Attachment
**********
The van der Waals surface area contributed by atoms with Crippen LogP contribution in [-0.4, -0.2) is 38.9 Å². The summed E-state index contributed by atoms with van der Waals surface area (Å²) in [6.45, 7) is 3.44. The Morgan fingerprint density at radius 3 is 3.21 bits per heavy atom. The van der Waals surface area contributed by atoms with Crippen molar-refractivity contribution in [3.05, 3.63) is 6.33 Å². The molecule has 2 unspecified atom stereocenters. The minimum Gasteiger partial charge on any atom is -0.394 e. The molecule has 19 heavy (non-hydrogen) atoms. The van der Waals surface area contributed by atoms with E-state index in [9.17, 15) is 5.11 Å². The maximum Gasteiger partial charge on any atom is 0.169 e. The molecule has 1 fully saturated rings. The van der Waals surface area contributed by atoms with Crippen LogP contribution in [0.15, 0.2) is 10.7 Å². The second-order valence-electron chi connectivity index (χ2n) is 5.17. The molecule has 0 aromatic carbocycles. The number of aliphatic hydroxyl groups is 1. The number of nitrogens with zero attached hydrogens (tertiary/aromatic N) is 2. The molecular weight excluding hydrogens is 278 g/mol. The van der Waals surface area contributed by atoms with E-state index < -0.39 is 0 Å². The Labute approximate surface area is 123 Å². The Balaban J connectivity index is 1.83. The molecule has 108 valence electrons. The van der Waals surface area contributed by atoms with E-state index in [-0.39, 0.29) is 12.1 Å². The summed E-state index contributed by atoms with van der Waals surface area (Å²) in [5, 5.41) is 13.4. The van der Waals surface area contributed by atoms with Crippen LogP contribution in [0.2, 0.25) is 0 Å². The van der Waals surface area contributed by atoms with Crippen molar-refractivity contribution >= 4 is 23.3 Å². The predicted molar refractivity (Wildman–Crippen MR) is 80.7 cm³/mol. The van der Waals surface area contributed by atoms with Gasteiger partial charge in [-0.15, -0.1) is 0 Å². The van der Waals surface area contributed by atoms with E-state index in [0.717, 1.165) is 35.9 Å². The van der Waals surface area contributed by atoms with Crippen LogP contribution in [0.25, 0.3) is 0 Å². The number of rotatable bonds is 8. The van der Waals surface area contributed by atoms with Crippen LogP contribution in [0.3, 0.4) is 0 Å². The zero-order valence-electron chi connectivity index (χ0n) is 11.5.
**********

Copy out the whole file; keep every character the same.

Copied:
The van der Waals surface area contributed by atoms with Crippen LogP contribution in [-0.4, -0.2) is 38.9 Å². The summed E-state index contributed by atoms with van der Waals surface area (Å²) in [6.45, 7) is 3.44. The Morgan fingerprint density at radius 3 is 3.21 bits per heavy atom. The van der Waals surface area contributed by atoms with Crippen molar-refractivity contribution in [3.05, 3.63) is 6.33 Å². The molecule has 2 unspecified atom stereocenters. The minimum Gasteiger partial charge on any atom is -0.394 e. The molecule has 19 heavy (non-hydrogen) atoms. The van der Waals surface area contributed by atoms with E-state index in [9.17, 15) is 5.11 Å². The maximum Gasteiger partial charge on any atom is 0.169 e. The molecule has 1 fully saturated rings. The van der Waals surface area contributed by atoms with Crippen LogP contribution in [0.15, 0.2) is 10.7 Å². The second-order valence-electron chi connectivity index (χ2n) is 5.17. The molecule has 0 aromatic carbocycles. The number of aliphatic hydroxyl groups is 1. The number of nitrogens with zero attached hydrogens (tertiary/aromatic N) is 2. The molecular weight excluding hydrogens is 278 g/mol. The van der Waals surface area contributed by atoms with E-state index < -0.39 is 0 Å². The Labute approximate surface area is 123 Å². The Balaban J connectivity index is 1.83. The molecule has 108 valence electrons. The van der Waals surface area contributed by atoms with E-state index in [-0.39, 0.29) is 12.1 Å². The summed E-state index contributed by atoms with van der Waals surface area (Å²) in [5, 5.41) is 13.4. The van der Waals surface area contributed by atoms with Crippen LogP contribution in [0.2, 0.25) is 0 Å². The van der Waals surface area contributed by atoms with Crippen molar-refractivity contribution >= 4 is 23.3 Å². The predicted molar refractivity (Wildman–Crippen MR) is 80.7 cm³/mol. The van der Waals surface area contributed by atoms with Gasteiger partial charge in [-0.15, -0.1) is 0 Å². The van der Waals surface area contributed by atoms with E-state index in [0.717, 1.165) is 35.9 Å². The van der Waals surface area contributed by atoms with Crippen LogP contribution in [0.25, 0.3) is 0 Å². The number of rotatable bonds is 8. The van der Waals surface area contributed by atoms with Crippen LogP contribution in [0.3, 0.4) is 0 Å². The zero-order valence-electron chi connectivity index (χ0n) is 11.5.